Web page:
Why to base your business in The Liberties The Liberties is one of Dublin’s most characterful and historic districts. It owes its name to the fact that it was originally outside the jurisdiction of the city. So it was free to follow its own rules. In many ways, it’s still doing that today. From the distillery district to a digital hub In medieval times, The Liberties was an area of the city in which brewing, distilling, tanning and other traditional industries were located. The world famous St. James Gate brewery, home of Guinness, continu
Stress baking. It’s a thing, you know. It’s what Caryna Camerino used to do after another difficult day at her old job in human resources. It was also the starting point of her successful Dublin startup: Camerino Bakery. HR to hotbuns: Caryna Camerino’s startup story Caryna Camerino, a first generation Canadian who has lived in Dublin for the past 17 years, wasn’t always a baker. However, food was always a big deal at home – partly because her father, who was from Rome, is a stickler for authentic Italian cooking. Such a stickler, in fact, that she loved going to friends’ houses where she could enjoy a regular TV dinner, like n
Roisin Lyons, who is a professor in entrepreneurship at DCU, has no time for the mindset that says, in effect, ‘Innovation? Oh that’s just for innovators’. “Everyone needs to be innovative”, she believes, “everyone needs to be enterprising, particularly with growing issues of sustainability in Ireland. People have to be more inventive about solutions”.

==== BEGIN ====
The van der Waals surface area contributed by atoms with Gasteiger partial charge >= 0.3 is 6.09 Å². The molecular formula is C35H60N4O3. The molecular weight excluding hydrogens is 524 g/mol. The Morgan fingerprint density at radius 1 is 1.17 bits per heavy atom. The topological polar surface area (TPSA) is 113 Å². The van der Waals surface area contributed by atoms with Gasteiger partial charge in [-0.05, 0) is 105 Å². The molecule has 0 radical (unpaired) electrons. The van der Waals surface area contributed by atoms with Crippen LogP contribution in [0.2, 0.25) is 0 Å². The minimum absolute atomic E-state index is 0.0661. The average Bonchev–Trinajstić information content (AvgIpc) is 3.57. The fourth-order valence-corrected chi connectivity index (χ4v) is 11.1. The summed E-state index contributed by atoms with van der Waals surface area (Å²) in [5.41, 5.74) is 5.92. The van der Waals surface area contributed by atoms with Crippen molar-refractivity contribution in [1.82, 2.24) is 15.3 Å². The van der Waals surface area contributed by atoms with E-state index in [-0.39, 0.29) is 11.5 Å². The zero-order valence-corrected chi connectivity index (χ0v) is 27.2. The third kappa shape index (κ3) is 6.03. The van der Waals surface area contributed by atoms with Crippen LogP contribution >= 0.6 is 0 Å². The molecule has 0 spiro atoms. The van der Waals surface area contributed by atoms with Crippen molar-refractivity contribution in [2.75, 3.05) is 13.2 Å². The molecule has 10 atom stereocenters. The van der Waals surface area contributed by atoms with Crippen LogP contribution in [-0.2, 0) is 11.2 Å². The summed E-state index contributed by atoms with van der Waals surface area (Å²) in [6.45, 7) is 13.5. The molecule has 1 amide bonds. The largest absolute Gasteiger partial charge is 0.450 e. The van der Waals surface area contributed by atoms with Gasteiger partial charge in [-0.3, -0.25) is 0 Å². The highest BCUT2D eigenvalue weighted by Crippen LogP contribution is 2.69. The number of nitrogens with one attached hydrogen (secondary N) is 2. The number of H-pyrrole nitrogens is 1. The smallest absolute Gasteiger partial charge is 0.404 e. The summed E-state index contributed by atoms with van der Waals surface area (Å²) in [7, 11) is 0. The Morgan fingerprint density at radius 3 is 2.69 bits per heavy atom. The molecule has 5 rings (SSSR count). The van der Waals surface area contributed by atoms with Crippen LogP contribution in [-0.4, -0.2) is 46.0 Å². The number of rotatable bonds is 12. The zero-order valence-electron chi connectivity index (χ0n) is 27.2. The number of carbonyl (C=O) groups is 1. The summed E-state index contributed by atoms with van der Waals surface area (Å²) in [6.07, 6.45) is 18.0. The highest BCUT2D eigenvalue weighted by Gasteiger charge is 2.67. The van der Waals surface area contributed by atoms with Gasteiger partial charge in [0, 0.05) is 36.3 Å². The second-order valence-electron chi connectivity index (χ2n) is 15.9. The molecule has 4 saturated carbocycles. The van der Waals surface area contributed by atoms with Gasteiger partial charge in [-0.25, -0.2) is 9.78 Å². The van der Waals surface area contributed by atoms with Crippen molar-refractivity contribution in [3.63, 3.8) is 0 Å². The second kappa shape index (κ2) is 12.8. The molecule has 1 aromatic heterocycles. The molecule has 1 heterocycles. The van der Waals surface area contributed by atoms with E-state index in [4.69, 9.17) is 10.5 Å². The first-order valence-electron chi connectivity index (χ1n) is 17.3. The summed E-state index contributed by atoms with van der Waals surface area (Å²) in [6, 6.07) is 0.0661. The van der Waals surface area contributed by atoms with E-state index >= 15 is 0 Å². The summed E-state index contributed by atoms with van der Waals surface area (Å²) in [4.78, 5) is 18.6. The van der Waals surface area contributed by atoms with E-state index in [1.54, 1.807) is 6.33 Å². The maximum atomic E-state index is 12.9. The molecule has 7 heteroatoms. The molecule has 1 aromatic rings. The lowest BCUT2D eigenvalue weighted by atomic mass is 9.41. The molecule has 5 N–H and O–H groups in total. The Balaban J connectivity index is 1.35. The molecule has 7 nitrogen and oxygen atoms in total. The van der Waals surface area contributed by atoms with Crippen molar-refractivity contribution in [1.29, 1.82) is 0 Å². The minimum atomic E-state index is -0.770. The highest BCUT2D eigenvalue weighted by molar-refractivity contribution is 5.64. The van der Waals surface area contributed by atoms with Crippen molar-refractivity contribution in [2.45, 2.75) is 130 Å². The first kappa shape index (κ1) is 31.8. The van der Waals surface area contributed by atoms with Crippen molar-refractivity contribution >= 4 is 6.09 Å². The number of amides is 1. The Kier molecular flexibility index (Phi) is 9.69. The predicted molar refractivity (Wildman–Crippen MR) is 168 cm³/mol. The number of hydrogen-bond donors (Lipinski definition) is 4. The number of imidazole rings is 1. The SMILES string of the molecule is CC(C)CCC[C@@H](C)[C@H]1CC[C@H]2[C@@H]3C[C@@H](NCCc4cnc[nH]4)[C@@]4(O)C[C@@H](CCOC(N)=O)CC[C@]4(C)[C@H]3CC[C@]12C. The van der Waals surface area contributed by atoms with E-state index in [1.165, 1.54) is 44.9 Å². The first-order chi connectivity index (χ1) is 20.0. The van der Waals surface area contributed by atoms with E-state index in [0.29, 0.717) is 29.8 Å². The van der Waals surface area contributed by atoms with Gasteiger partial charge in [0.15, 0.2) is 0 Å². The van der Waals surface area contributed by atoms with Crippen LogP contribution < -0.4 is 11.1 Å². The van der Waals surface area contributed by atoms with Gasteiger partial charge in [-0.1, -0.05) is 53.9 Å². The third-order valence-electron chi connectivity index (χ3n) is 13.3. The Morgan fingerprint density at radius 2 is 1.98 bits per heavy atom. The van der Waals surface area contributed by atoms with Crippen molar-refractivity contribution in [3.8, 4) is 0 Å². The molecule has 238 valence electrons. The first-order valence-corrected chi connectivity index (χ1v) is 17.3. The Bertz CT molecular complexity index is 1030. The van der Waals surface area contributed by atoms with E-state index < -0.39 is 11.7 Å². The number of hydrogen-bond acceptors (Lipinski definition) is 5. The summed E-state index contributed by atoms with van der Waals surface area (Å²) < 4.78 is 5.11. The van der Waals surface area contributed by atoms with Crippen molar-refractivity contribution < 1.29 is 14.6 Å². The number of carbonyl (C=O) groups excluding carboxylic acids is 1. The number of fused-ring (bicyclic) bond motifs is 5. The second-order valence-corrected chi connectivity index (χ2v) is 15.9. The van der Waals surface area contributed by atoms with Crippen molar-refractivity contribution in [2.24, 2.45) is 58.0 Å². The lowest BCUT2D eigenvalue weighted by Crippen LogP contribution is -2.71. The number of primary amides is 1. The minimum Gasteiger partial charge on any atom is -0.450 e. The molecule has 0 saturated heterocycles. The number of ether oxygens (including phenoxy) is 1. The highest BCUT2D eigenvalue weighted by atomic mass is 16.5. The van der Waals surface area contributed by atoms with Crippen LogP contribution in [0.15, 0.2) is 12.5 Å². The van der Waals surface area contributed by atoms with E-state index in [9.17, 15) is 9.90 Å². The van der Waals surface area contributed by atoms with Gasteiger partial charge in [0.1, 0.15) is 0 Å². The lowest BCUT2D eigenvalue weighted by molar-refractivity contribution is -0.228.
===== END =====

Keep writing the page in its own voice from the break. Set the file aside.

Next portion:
The second annual Dublin Startup Week, which took place from October 21st – 25th 2019, was a celebration of the city’s innovation and startup ecosystem. With five days of networking events, keynotes, panels and workshops – all free of charge – the event was aimed at future, current, and repeat startup founders. Find out more at dublinstartupweek.com Next up in this mini-series, we meet Natalie Novick, another of the event’s track captains. Natalie Novick is a University of California San Diego PhD student who now resides in Edinburgh. She live
The second annual Dublin Startup Week, which took place from October 21st – 25th 2019, was a celebration of the city’s innovation and startup ecosystem. With five days of networking events, keynotes, panels and workshops – all free of charge – the event was aimed at future, current, and repeat startup founders. Find out more at dublinstartupweek.com First up in this mini-series, we meet Colin Keogh, one of the event’s leading lights. David R Pollard, Gene Murphy and Colin Keogh are founders and organisers of Startup Week Dublin. Keogh is also
Skytango is an online platform for the buying and selling of drone video footage. Irish woman Susan Flynn is Skytango’s chief operating officer. Her husband Steve, from Minnesota, is its chief executive, a job he’s been preparing for since he was seven years old: “Back in the day, you’d spend three months building a balsa wood and styrofoam airplane and it would take-off and you might have a thirty-second flight and it would explode into pieces, and you’d go back and work for three months to rebuild it. Now you can pull a drone out of a box and launch it, and it’s really fun. ItR